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MonkeyNotes-Tender is the Night by F. Scott Fitzgerald
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Book two presents several intentional comparisons and contrasts: Tommy Barban acts out his wildest ideas, while Dick only fantasizes and counters himself before he makes a move. Franz and his wife may seem "dull," but are quite stable in comparison to Nicole and Dick. Baby Warren, Nicole’s socialite sister, is the picture of strength in comparison to Nicole; she is also shown to be a more clever manipulator than Dick himself. Rosemary is the picture of youth and innocence in contrast to the manipulative Warren sisters.

Nicole and Dick never directly talk of his womanizing or her experience with her father, but it is clear why they are together, how it happened, why they are "suited" for each other, and how they are perfectly unhappy as a married couple. Nicole wants constant attention, and Dick refuses to give it. When he opens the clinic, he seems to submerse himself in work to escape his home life. Nicole complains of feeling lonely. No longer infatuated with his wife, Dick is attracted to other women and cannot resist temptation. Nicole sees her husband eyeing other women, including Rosemary, and her sense of betrayal is, of course, deep. Dick tries to rationalize his behavior since he feels so trapped by the clinic, the Warren money, and Nicole’s craziness. Neither husband nor wife is willing to directly tackle problems; instead, Nicole escapes into her fits, and Dick escapes into his alcohol and shallow affairs.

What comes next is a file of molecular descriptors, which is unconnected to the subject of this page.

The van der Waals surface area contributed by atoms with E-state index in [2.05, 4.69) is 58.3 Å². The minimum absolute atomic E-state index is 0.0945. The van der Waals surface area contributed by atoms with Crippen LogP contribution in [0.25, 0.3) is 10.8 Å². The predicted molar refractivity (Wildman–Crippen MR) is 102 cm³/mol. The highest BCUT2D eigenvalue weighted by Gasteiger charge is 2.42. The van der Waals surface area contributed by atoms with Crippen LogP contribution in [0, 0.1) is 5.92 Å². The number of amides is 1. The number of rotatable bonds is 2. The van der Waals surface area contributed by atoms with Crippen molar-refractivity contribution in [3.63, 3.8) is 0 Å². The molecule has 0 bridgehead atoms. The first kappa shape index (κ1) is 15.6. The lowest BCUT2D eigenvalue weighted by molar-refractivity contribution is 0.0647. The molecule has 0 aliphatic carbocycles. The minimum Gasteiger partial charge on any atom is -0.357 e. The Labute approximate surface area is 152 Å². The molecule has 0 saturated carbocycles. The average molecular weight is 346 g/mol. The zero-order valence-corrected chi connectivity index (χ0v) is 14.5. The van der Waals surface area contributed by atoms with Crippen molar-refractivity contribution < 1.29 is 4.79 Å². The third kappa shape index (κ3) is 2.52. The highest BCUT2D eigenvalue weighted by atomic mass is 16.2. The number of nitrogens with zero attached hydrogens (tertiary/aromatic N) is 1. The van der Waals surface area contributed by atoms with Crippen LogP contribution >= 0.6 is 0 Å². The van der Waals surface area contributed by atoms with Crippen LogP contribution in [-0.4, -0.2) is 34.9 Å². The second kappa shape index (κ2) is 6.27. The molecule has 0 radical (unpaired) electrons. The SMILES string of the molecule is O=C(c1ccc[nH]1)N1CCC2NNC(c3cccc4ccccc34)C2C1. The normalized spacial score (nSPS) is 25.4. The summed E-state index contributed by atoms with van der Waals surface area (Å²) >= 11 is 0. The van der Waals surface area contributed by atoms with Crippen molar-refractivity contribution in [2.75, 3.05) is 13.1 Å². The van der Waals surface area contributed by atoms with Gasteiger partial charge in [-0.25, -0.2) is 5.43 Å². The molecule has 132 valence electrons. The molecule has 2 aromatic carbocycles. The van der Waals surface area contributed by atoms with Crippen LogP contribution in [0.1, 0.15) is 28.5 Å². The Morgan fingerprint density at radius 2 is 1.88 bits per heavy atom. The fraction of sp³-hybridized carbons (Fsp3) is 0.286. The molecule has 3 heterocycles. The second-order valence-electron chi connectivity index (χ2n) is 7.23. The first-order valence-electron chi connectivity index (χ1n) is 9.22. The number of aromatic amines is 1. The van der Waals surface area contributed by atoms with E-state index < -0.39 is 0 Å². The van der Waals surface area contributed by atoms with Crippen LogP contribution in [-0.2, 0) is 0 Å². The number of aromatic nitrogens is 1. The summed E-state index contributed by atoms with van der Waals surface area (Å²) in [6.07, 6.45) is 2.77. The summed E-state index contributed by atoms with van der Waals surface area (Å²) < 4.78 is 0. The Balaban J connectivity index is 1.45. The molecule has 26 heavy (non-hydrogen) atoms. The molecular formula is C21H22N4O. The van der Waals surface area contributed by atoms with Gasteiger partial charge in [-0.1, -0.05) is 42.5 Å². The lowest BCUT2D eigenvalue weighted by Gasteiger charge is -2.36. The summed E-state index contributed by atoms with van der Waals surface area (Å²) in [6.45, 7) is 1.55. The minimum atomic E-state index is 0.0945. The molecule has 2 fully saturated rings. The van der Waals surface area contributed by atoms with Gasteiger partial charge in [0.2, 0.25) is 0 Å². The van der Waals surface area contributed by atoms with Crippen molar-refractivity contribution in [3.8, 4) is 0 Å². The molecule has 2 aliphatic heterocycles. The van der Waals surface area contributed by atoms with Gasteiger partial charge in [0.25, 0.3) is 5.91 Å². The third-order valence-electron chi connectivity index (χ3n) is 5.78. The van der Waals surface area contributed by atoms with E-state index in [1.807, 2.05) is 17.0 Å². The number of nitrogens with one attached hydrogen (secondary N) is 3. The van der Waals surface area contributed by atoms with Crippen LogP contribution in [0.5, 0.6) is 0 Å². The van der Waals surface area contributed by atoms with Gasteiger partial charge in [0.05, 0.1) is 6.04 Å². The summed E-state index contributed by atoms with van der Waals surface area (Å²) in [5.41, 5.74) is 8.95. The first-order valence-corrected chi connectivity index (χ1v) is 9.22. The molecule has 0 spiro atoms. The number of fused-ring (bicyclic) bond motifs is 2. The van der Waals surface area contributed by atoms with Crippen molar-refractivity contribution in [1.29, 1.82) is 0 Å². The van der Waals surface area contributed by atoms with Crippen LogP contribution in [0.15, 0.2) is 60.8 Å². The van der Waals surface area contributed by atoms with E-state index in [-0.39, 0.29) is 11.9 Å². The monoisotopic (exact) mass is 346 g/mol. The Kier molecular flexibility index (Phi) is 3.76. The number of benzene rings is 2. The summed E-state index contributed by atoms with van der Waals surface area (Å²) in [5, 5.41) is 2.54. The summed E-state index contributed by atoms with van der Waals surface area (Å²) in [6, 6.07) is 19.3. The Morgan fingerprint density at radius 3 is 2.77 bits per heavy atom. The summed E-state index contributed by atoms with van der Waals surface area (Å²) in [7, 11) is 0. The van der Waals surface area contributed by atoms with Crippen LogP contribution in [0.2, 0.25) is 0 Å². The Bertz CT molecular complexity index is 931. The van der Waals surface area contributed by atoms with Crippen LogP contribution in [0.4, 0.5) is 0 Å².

After the scene at the fair, followed by the car accident, Dick feels more separated from Nicole than ever. He knows he has to get away, and uses a conference in Munich as the excuse. While there, he admits, like a little boy, that he wants only to play, dream, and have fun. He does, however, own up to some responsibility with his father. Dick claims he loved the man, but as he was sick and dying, he made no attempt to go and see him. He does feel bad when he dies, especially knowing that he was alone. Dick reacts by going to New York immediately and making the funeral arrangements. On the return trip, he shows how far he has slipped. Rather than return to Nicole, he goes in search of Rosemary in Rome. Although he admits he does not love her, he has an affair with her and also plays the jealous lover. The drunken jail incident is the confirmation of his downhill slide: he has no self-realization at all, and Baby Warren has him at her mercy, a fact that delights her. Dick is dramatically righteous, out of line, and so rude to Collis that suddenly the dull boy looks like a paragon of virtue, while the protagonist appears ridiculous. The entire book prepares the reader for Dick’s rapid decline in book three, the final section of the novel.

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